Tuesday, November 14, 2006

Is Everything Going Wrong In Basra?

NOTE FROM FAYROUZ: This dispatch from Queen Amidala is an example of how small things can make a difference in people's lives. I've never received a happier dispatch from the Queen than this one.


By Queen Amidala,
Basra, Iraq


If you ask a Basrawi: Has there been any improvements in Basra lately?

If the answer is NO, then this person is either blind or not living in Basra. There is a very important improvement in Basra and the coalition forces are not involved in it.

The Southern Oil Company in Basra is making a great self-effort to rehabilitate the sidewalks of all the main streets in Basra. Now, the sidewalks look much cleaner than before. It makes everybody feel there's at least an improvement in our lives. We haven't had any improvement in a very long time.

It's a very important improvement. The last time we saw such a construction work on the streets was between 1988-1989 after the Iran-Iraq war stopped. Then after the first Gulf war, things became worse than ever.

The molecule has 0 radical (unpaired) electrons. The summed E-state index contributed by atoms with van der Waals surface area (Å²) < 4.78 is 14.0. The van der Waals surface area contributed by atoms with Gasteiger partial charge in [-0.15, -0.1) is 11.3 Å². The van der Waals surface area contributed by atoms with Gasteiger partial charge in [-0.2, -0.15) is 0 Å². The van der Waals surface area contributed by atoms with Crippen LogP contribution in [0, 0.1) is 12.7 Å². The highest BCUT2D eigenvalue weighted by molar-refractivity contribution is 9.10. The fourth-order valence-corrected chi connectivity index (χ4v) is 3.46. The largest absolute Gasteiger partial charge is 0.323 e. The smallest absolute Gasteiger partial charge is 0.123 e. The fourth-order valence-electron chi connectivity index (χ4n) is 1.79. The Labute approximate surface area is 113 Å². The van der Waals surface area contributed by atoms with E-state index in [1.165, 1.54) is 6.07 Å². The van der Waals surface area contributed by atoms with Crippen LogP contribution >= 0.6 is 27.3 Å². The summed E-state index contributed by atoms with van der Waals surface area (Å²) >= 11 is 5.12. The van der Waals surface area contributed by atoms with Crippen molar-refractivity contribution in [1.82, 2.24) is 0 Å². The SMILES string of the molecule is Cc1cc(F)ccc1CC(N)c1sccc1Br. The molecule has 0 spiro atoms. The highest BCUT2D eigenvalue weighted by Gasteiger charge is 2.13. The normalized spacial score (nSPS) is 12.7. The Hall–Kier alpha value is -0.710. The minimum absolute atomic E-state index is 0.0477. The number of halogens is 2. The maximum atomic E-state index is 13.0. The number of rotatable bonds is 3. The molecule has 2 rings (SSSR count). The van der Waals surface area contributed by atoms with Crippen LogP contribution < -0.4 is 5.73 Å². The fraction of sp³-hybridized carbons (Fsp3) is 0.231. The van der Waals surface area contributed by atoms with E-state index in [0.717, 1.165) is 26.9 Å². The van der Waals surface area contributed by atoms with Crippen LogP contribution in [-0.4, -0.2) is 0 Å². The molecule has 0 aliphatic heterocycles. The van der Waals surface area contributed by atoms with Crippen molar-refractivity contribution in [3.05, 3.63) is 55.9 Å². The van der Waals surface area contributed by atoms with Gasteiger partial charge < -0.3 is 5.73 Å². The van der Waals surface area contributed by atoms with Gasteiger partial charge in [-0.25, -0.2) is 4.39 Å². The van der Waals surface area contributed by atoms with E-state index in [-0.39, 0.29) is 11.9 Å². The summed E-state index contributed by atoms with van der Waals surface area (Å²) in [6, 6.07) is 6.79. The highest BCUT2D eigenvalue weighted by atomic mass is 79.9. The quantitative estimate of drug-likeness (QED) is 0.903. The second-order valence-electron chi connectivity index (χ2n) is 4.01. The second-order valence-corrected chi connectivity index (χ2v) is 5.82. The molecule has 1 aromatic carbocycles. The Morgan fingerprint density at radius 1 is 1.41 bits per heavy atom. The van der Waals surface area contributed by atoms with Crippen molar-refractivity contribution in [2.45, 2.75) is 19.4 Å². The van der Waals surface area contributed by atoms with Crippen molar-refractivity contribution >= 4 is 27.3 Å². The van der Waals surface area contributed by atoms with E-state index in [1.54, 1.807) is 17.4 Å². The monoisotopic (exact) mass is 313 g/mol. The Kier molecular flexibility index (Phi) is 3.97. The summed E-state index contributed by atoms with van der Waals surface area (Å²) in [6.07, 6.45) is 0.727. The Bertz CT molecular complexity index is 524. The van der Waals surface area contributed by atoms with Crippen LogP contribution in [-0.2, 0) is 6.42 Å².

I hope other companies feel the urge or jealousy to improve other aspects of our lives.

There is another improvement that almost escaped my mind. Do you remember the Cornish Street? Well, this street has suffered a lot since the Iran-Iraq war.

After the Iran-Iraq war, Saddam made it look like a graveyard by erecting statues of dead soldiers on the street. As if that war was the Basrawis' fault.

He then took the best part of this street to built his palaces. After the first Gulf War, he took rest of the street and literally gave it to his family members to build more palaces. At the time, the street became a property of his family and members of the Iraqi Mukhabrat.

After the 2003 invasion, the looters took those statues down. They sold its bronze to other looters.

Any way, the statues' bases were empty and very dirty for the past three years. Someone or some director took the initiative to reconstruct those bases into covered benches for families. They look very simple and elegant.

On Friday night, I saw many families sitting on those benches to enjoy the river view. The families seemed to enjoy the scene even though it was very crowded.

I hope we'll see more improvements in Basra. Keep your fingers crossed.

In other note, some U.K. soldiers drove their trucks over the sidewalks and destroyed a good part of them. Isn't that awful?

NOTE FROM FAYROUZ TO THE U.K. SOLDIERS IN BASRA:
Please be more considerate in the future. Remember you're strangers in a strange land that doesn't welcome your presence on its soil. Try to build bridges rather than destroy them.

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